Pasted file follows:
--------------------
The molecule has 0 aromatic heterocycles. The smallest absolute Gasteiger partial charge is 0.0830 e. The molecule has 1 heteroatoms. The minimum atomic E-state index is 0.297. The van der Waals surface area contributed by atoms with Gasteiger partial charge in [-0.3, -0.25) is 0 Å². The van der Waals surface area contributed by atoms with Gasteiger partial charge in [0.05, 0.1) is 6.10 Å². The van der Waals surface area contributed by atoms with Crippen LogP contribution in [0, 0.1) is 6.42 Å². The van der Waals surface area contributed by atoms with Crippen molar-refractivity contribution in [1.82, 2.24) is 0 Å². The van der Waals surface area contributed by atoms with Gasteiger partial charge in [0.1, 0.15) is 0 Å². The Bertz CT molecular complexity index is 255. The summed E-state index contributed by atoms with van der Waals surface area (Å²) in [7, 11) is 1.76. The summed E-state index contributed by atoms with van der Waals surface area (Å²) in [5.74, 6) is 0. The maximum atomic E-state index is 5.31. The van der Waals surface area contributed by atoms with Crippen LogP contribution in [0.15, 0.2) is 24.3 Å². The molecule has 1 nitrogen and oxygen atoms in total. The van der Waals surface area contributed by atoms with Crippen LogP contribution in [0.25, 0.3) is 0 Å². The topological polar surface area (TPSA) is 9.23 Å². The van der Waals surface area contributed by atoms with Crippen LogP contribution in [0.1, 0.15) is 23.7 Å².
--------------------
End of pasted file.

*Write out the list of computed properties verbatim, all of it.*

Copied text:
The molecule has 0 aromatic heterocycles. The smallest absolute Gasteiger partial charge is 0.0830 e. The molecule has 1 heteroatoms. The minimum atomic E-state index is 0.297. The van der Waals surface area contributed by atoms with Gasteiger partial charge in [-0.3, -0.25) is 0 Å². The van der Waals surface area contributed by atoms with Gasteiger partial charge in [0.05, 0.1) is 6.10 Å². The van der Waals surface area contributed by atoms with Crippen LogP contribution in [0, 0.1) is 6.42 Å². The van der Waals surface area contributed by atoms with Crippen molar-refractivity contribution in [1.82, 2.24) is 0 Å². The van der Waals surface area contributed by atoms with Gasteiger partial charge in [0.1, 0.15) is 0 Å². The Bertz CT molecular complexity index is 255. The summed E-state index contributed by atoms with van der Waals surface area (Å²) in [7, 11) is 1.76. The summed E-state index contributed by atoms with van der Waals surface area (Å²) in [5.74, 6) is 0. The maximum atomic E-state index is 5.31. The van der Waals surface area contributed by atoms with Crippen LogP contribution in [0.15, 0.2) is 24.3 Å². The molecule has 1 nitrogen and oxygen atoms in total. The van der Waals surface area contributed by atoms with Crippen LogP contribution in [0.25, 0.3) is 0 Å². The topological polar surface area (TPSA) is 9.23 Å². The van der Waals surface area contributed by atoms with Crippen LogP contribution in [0.1, 0.15) is 23.7 Å².